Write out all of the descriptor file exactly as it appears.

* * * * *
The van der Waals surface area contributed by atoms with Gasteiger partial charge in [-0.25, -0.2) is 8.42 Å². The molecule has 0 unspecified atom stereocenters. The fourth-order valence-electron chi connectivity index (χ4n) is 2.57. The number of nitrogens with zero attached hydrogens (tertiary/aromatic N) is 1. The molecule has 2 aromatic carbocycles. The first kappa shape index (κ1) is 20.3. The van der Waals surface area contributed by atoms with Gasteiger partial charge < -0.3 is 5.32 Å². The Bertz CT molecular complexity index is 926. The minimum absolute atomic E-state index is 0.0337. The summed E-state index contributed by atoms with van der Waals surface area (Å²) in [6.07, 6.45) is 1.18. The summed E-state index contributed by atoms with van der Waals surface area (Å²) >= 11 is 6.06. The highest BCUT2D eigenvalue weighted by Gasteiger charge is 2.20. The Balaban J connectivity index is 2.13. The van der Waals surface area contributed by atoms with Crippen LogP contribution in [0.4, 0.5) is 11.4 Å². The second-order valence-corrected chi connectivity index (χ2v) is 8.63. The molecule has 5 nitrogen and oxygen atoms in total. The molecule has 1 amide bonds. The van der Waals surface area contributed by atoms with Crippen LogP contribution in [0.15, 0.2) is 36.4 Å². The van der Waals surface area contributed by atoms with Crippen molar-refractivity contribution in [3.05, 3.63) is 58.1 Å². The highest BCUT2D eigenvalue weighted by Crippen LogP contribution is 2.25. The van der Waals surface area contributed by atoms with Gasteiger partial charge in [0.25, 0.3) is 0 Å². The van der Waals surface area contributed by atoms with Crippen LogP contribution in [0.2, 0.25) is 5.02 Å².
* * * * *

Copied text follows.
The van der Waals surface area contributed by atoms with Gasteiger partial charge in [-0.25, -0.2) is 8.42 Å². The molecule has 0 unspecified atom stereocenters. The fourth-order valence-electron chi connectivity index (χ4n) is 2.57. The number of nitrogens with zero attached hydrogens (tertiary/aromatic N) is 1. The molecule has 2 aromatic carbocycles. The first kappa shape index (κ1) is 20.3. The van der Waals surface area contributed by atoms with Gasteiger partial charge < -0.3 is 5.32 Å². The Bertz CT molecular complexity index is 926. The minimum absolute atomic E-state index is 0.0337. The summed E-state index contributed by atoms with van der Waals surface area (Å²) in [6.07, 6.45) is 1.18. The summed E-state index contributed by atoms with van der Waals surface area (Å²) >= 11 is 6.06. The highest BCUT2D eigenvalue weighted by Gasteiger charge is 2.20. The Balaban J connectivity index is 2.13. The van der Waals surface area contributed by atoms with Crippen LogP contribution in [0.4, 0.5) is 11.4 Å². The second-order valence-corrected chi connectivity index (χ2v) is 8.63. The molecule has 5 nitrogen and oxygen atoms in total. The molecule has 1 amide bonds. The van der Waals surface area contributed by atoms with Crippen LogP contribution in [0.15, 0.2) is 36.4 Å². The van der Waals surface area contributed by atoms with Crippen molar-refractivity contribution in [3.05, 3.63) is 58.1 Å². The highest BCUT2D eigenvalue weighted by Crippen LogP contribution is 2.25. The van der Waals surface area contributed by atoms with Gasteiger partial charge in [0.25, 0.3) is 0 Å². The van der Waals surface area contributed by atoms with Crippen LogP contribution in [0.2, 0.25) is 5.02 Å².